6. THE BATTERIES ARE ALWAYS RUNNING OUT
In a film camera, batteries do little more than wind on the film and fire the flash. In a digital camera, they have to illuminate the LCD display, power the processing chips, move the zoom lens, work the memory card - and fire the flash. Digital cameras do consume a lot of power, which is why many of them use rechargeable batteries - and why it makes sense to invest in a spare set (from £20). To keep your camera working when the batteries are running down, turn off the main LCD and minimise use of the flash. You could also activate power saving mode, which autodims or extinguishes the LCD screen when you don't need it.
7. GETTING REAL PRINTS FROM DIGITAL CAMERAS IS DIFFICULT
Digital images are easy to store and e-mail, but research group IDC found that over 60 per cent of people still prefer looking at a physical print. The good news is that it's never been easier, or cheaper, to get prints from digital images. The simplest method is to remove the memory card from your camera, take it to a photo lab and tell them what you want. Prices for postcard-sized prints range from 10p to 49p, depending on how many you order. Printing at home can be just as easy, with photo inkjets printers (from £75) that accept all kinds of memory cards or plug straight into your camera. Printing at home costs from just 20p-30p per photo.
8. YOU NEED TO BUY A COMPUTER
Every digital camera sold should come with a big stamp that says "No computer required". Home computers are flexible devices that can make owning a digital camera incredibly rewarding, but you absolutely don't need one to shoot, edit, store or print your photos. Take your memory card to a photo lab where you can edit images (often for free) on touchscreen kiosks, before printing pictures as tiny passport snaps or wall-spanning posters. Or feed your memory card to a home inkjet printer with a built-in screen and edit and print images without ever booting up a computer or wrestling with complex software. But don't rule out PCs altogether - there are image editing packages to suit all levels and tweaking or combining images can be a lot of fun.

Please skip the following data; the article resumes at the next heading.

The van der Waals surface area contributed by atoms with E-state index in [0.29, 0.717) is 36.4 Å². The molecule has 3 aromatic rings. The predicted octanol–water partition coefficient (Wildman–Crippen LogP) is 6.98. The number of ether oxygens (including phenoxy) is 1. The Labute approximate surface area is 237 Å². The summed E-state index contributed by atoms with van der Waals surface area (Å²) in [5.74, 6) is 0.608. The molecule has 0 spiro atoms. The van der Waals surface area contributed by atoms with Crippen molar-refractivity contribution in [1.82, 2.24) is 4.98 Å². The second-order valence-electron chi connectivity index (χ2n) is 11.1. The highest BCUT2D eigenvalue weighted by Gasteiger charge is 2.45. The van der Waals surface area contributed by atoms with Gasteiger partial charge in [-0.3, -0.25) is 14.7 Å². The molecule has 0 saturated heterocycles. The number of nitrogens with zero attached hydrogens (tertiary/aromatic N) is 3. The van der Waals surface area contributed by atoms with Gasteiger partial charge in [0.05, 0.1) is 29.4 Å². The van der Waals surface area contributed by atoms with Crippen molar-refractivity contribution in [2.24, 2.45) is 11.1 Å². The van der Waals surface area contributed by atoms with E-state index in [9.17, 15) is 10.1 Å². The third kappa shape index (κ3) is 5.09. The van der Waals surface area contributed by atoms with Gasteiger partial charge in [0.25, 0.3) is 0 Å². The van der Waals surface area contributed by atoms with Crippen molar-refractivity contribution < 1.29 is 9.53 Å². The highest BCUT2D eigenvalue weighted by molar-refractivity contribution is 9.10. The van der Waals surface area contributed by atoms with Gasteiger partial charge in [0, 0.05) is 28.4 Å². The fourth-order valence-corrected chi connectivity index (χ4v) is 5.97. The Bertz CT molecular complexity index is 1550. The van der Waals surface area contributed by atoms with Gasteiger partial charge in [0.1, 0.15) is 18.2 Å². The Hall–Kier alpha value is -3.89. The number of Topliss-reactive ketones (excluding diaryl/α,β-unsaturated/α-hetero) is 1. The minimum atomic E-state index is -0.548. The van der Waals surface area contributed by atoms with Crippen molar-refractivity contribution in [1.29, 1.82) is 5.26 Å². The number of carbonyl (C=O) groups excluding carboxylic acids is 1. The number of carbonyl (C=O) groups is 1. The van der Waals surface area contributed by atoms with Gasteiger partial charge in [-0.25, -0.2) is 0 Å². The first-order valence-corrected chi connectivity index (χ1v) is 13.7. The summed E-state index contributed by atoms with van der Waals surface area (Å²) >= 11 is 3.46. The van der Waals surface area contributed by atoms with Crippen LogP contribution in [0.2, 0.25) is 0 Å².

9. DIGITAL PHOTOS ARE NO MATCH FOR FILM PRINTS
Hold a photo taken by film camera and printed in a photo lab side-by-side with the same scene captured on a good digital camera and printed at home, and you'd be hard pressed to see the difference. If you want to print enormous posters or crop in to a tiny detail, film still has the upper hand, but for the majority of images printed at standard sizes, film and digital photos are almost indistinguishable.
10. IT'S EASY TO LOSE YOUR PICTURES FOREVER
The dreaded delete key has claimed its fair share of photographic victims, but even if you don't accidentally erase your digital photos, how and where to store them permanently can be confusing. The best thing is to transfer them to a home PC and then back up your files regularly to blank CDs, DVDs or even a second hard drive. Software such as Adobe Photoshop Elements (£70) can help you organise images on your computer. If you haven't got a PC, don't worry. Most photo labs can also transfer images on to permanent CD discs for just a few pounds, and there's even a printer, the HP Photosmart 475 (£200) that can store around a thousand images on a built-in 1.5Gb hard disc.Reuse content